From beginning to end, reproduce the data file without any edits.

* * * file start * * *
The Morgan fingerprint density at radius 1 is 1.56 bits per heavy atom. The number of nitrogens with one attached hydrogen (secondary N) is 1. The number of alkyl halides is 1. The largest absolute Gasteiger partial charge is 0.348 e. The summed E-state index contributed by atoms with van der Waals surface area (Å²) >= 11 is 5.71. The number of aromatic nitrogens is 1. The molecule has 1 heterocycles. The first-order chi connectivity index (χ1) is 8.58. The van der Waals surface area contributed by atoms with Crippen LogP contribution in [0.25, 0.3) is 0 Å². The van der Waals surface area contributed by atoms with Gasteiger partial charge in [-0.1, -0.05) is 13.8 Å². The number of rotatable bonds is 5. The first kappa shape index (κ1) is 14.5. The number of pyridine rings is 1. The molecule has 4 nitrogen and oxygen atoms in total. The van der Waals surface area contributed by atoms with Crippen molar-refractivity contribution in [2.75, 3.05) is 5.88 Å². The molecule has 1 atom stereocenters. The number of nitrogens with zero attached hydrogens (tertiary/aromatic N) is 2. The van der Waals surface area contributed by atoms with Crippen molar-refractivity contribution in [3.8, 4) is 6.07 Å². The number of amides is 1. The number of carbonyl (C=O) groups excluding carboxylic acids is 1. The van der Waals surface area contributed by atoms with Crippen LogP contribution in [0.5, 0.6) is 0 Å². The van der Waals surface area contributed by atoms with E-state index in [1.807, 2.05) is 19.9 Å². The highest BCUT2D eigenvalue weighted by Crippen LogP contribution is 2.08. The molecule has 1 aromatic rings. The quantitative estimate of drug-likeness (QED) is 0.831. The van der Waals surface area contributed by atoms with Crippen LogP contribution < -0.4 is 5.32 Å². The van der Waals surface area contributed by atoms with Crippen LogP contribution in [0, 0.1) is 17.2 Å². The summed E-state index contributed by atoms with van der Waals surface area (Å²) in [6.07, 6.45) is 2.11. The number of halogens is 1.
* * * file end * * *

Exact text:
The Morgan fingerprint density at radius 1 is 1.56 bits per heavy atom. The number of nitrogens with one attached hydrogen (secondary N) is 1. The number of alkyl halides is 1. The largest absolute Gasteiger partial charge is 0.348 e. The summed E-state index contributed by atoms with van der Waals surface area (Å²) >= 11 is 5.71. The number of aromatic nitrogens is 1. The molecule has 1 heterocycles. The first-order chi connectivity index (χ1) is 8.58. The van der Waals surface area contributed by atoms with Crippen LogP contribution in [0.25, 0.3) is 0 Å². The van der Waals surface area contributed by atoms with Gasteiger partial charge in [-0.1, -0.05) is 13.8 Å². The number of rotatable bonds is 5. The first kappa shape index (κ1) is 14.5. The number of pyridine rings is 1. The molecule has 4 nitrogen and oxygen atoms in total. The van der Waals surface area contributed by atoms with Crippen molar-refractivity contribution in [2.75, 3.05) is 5.88 Å². The molecule has 1 atom stereocenters. The number of nitrogens with zero attached hydrogens (tertiary/aromatic N) is 2. The van der Waals surface area contributed by atoms with Crippen molar-refractivity contribution in [3.8, 4) is 6.07 Å². The number of amides is 1. The number of carbonyl (C=O) groups excluding carboxylic acids is 1. The van der Waals surface area contributed by atoms with Crippen LogP contribution in [0.5, 0.6) is 0 Å². The van der Waals surface area contributed by atoms with E-state index in [1.807, 2.05) is 19.9 Å². The highest BCUT2D eigenvalue weighted by Crippen LogP contribution is 2.08. The molecule has 1 aromatic rings. The quantitative estimate of drug-likeness (QED) is 0.831. The van der Waals surface area contributed by atoms with Crippen LogP contribution < -0.4 is 5.32 Å². The van der Waals surface area contributed by atoms with Crippen LogP contribution in [0, 0.1) is 17.2 Å². The summed E-state index contributed by atoms with van der Waals surface area (Å²) in [6.07, 6.45) is 2.11. The number of halogens is 1.